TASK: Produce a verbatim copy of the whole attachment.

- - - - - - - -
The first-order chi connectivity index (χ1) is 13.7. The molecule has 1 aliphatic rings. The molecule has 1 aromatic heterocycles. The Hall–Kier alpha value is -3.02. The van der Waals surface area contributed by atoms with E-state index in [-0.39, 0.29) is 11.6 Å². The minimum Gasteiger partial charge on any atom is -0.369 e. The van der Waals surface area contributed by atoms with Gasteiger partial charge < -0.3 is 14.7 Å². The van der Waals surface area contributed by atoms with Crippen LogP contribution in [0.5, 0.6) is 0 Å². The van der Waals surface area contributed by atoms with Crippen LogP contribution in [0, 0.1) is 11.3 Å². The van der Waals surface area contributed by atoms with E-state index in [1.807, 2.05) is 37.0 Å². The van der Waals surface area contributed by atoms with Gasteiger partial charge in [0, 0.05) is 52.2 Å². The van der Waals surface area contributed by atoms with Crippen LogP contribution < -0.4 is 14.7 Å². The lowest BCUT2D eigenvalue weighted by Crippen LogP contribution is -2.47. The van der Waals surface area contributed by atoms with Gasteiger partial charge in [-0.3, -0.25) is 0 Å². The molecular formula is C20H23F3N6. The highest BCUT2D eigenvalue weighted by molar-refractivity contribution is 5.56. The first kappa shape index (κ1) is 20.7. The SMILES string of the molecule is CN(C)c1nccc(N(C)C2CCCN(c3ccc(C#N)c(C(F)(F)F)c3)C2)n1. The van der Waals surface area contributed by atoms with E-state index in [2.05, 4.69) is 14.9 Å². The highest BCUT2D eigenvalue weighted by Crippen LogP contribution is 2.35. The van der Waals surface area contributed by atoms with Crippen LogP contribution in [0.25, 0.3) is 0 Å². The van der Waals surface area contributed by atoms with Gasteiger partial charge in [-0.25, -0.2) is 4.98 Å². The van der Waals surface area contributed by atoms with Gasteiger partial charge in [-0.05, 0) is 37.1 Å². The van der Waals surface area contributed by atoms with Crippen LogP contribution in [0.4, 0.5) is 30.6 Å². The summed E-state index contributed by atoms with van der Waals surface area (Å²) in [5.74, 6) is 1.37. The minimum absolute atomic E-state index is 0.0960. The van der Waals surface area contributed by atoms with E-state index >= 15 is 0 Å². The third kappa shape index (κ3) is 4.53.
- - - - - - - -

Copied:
The first-order chi connectivity index (χ1) is 13.7. The molecule has 1 aliphatic rings. The molecule has 1 aromatic heterocycles. The Hall–Kier alpha value is -3.02. The van der Waals surface area contributed by atoms with E-state index in [-0.39, 0.29) is 11.6 Å². The minimum Gasteiger partial charge on any atom is -0.369 e. The van der Waals surface area contributed by atoms with Gasteiger partial charge < -0.3 is 14.7 Å². The van der Waals surface area contributed by atoms with Crippen LogP contribution in [0.5, 0.6) is 0 Å². The van der Waals surface area contributed by atoms with Crippen LogP contribution in [0, 0.1) is 11.3 Å². The van der Waals surface area contributed by atoms with E-state index in [1.807, 2.05) is 37.0 Å². The van der Waals surface area contributed by atoms with Gasteiger partial charge in [0, 0.05) is 52.2 Å². The van der Waals surface area contributed by atoms with Crippen LogP contribution < -0.4 is 14.7 Å². The lowest BCUT2D eigenvalue weighted by Crippen LogP contribution is -2.47. The van der Waals surface area contributed by atoms with Gasteiger partial charge in [-0.3, -0.25) is 0 Å². The molecular formula is C20H23F3N6. The highest BCUT2D eigenvalue weighted by molar-refractivity contribution is 5.56. The first kappa shape index (κ1) is 20.7. The SMILES string of the molecule is CN(C)c1nccc(N(C)C2CCCN(c3ccc(C#N)c(C(F)(F)F)c3)C2)n1. The van der Waals surface area contributed by atoms with E-state index in [2.05, 4.69) is 14.9 Å². The highest BCUT2D eigenvalue weighted by Crippen LogP contribution is 2.35. The van der Waals surface area contributed by atoms with Crippen LogP contribution in [0.25, 0.3) is 0 Å². The van der Waals surface area contributed by atoms with Gasteiger partial charge in [-0.25, -0.2) is 4.98 Å². The van der Waals surface area contributed by atoms with Gasteiger partial charge in [-0.05, 0) is 37.1 Å². The van der Waals surface area contributed by atoms with Crippen LogP contribution in [0.4, 0.5) is 30.6 Å². The summed E-state index contributed by atoms with van der Waals surface area (Å²) in [5.74, 6) is 1.37. The minimum absolute atomic E-state index is 0.0960. The van der Waals surface area contributed by atoms with E-state index >= 15 is 0 Å². The third kappa shape index (κ3) is 4.53.